No one likes the thought of filing Chapter 7 bankruptcy in California, but sometimes, filing is the only way to get relief from overwhelming debt. If you filed Chapter 7 recently, you may wonder what happens after discharge. While life after Chapter 7 is often difficult, you can still recover.
Monitor credit scores
A Chapter 7 discharge commonly remains on your credit report for 10 years. You should monitor your credit starting about 90 to 120 days after the discharge so that the credit bureaus have time to update.
You are entitled to one free report from each credit reporting bureau once annually by law. If you find an error, such as an account not discharged that should be, you can file a dispute.
You should pay your bills on time and the debts not discharged in bankruptcy to avoid damaging your credit further. Not all unsecured debts get discharged in bankruptcy, which includes current taxes and domestic obligations.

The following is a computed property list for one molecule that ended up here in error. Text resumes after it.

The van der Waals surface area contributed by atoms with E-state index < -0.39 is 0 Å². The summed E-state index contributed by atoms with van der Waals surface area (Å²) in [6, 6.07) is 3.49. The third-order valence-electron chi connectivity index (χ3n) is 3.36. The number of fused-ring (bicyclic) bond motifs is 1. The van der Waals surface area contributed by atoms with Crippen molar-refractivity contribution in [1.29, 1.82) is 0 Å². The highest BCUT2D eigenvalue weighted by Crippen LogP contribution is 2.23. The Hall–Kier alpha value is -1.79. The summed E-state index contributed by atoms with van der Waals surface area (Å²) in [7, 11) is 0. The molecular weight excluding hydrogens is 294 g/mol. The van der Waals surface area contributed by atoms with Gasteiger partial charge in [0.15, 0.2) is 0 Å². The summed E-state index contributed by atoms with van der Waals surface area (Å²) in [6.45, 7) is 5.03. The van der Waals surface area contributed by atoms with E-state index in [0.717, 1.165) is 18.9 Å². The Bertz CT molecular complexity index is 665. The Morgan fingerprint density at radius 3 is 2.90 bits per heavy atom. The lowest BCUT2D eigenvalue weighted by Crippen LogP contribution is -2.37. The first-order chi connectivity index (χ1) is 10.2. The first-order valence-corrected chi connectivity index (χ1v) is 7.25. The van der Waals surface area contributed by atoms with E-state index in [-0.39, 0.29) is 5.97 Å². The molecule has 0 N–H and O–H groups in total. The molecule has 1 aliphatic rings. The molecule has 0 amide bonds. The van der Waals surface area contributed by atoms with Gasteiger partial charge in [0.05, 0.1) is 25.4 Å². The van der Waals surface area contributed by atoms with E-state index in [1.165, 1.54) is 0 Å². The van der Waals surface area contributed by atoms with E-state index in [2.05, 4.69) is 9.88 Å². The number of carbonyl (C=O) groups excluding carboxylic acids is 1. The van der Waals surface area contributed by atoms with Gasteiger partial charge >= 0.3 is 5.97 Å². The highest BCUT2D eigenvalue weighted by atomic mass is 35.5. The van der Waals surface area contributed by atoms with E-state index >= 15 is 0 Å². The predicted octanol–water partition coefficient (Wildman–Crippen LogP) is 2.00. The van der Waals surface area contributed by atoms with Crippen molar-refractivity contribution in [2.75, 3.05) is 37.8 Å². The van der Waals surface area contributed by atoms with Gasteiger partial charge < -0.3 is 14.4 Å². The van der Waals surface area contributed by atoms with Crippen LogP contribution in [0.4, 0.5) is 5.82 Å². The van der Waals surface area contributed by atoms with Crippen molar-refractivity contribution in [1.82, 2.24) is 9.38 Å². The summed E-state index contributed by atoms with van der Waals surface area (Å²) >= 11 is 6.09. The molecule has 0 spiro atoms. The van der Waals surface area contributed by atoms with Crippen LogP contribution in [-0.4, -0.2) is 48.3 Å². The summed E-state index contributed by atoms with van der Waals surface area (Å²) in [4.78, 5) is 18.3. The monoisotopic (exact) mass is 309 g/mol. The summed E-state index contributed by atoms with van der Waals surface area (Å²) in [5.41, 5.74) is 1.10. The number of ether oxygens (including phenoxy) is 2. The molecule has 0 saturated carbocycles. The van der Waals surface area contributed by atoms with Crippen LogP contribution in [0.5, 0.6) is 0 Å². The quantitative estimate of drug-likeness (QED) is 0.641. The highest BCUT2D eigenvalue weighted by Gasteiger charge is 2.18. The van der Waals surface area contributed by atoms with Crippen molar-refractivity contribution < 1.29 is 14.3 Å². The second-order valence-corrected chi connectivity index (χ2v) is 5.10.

Make a budget and abide by it to determine ways to reduce spending, which may have been covered in your credit counseling. You can also base a budget on case forms Schedule I and Schedule J.
It is commonly believed that bankruptcy keeps you from getting a loan, but you can. However, it takes time to rebuild credit, and the longer you wait, the better your odds of loan approval.
Start by applying for a secured credit line made for consumers with no credit history or low credit scores, which requires a deposit. The deposit is commonly equal to your credit limit, and your limit increases if you make timely payments.
Bankruptcy doesn’t have to be a negative thing if you view it as a fresh start. However, it takes some planning to keep your finances in check and avoid having to file again.